Given that information flow never is perfect then some of us don’t believe that the system is thus efficient. But that’s not quite the point – if information flow becomes more efficient then markets will work better. The guy on this side of the hill with the hungry goats now knows about the forage for a fee available on the other side of it, and the transaction can thus happen.

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We do project a bit from this to the idea that smartphones, and the associated internet connections, are going to have the same or greater effects. Places with an absence of a landline network benefit from basic mobiles, places without libraries – that other form of information flow – are going to benefit from the internet.

It would be a brave person who would quantify this overall but this past 40 years has seen absolute poverty, the $1.90 a day of peasant destitution, fall from 40% of our species to just under 10% today. The fastest fall in poverty in the history of the species, in fact. Just as some part of globalisation was purely technological – the invention (or innovation) of the shipping container plus cheaper flights and telecoms – rather than legal or political, so too this fall in poverty is in some part purely technological, the result of cheap telecoms for the masses.

Making things cheap

This brings us to one unassailable fact about this oddity of capitalist free marketry. Maybe it does need government aid to invent – certainly it needs government to moderate and regulate it. But what it really does is make things cheap.

Remember, iPhone launched at $500 plus the network contract cost, and any of us can buy Landfill Android today at a fraction of that, with the newer performance far outranking the old. Why this happens was explained by Adam Smith himself. Capitalists – not in quite these words – are both lazy and greedy. So, when they see someone else making “super profits” above the general level of profit in the economy, they all pile in to get some.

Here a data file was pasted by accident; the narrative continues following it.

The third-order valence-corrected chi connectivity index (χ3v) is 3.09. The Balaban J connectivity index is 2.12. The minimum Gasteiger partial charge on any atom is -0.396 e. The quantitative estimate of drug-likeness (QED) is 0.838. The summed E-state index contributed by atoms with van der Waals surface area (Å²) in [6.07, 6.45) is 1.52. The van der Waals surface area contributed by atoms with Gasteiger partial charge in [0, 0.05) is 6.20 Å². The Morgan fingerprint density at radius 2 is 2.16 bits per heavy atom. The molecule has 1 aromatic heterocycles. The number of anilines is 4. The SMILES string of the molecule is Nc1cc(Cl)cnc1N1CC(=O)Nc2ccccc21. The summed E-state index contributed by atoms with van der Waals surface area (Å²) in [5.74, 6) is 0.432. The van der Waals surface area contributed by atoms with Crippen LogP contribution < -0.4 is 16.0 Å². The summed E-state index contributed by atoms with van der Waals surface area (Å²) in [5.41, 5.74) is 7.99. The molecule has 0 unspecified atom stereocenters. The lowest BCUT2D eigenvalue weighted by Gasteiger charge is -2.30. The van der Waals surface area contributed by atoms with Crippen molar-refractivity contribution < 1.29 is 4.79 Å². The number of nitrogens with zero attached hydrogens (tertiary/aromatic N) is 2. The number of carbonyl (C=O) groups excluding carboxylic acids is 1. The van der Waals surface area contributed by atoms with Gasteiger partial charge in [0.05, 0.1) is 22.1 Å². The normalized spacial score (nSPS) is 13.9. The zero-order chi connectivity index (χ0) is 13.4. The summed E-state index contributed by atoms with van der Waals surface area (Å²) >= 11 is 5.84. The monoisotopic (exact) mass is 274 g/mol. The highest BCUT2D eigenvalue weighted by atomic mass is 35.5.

The subsequent competition means prices to us fall precipitately and the profit level in this new field similarly. For several years, Apple and Samsung had more than 100% of the profits of the entire sector, everyone else making losses as hardware prices fell through the floor.

Joseph Schumpeter made the same point, that Queen Elizabeth I had silk stockings, we know who gave her a pair, but it took the Satanic Mills to make them available to every factory girl. The same effect led William Nordhaus to calculate that the entrepreneurs, the innovators, keep only some 3% of the value created. The rest of it flows to us, the consumers, in what is known as the consumer surplus – the value to us over and above the price we must pay for it.

It’s a rather unlovely thought that part of our economic system, capitalism, is driven by the base motive of greed for profit. It’s the other part of it, those markets and their competition, which lead to why it makes the rest of us so rich. For the combined system does one thing extraordinarily well – it makes things cheap in short order.

In 2007 the iPhone was $500; today no one makes anything that feeble and entry prices are still only, what, $20? That’s not a bad recommendation for an economic system, really.

This was last published in July 2017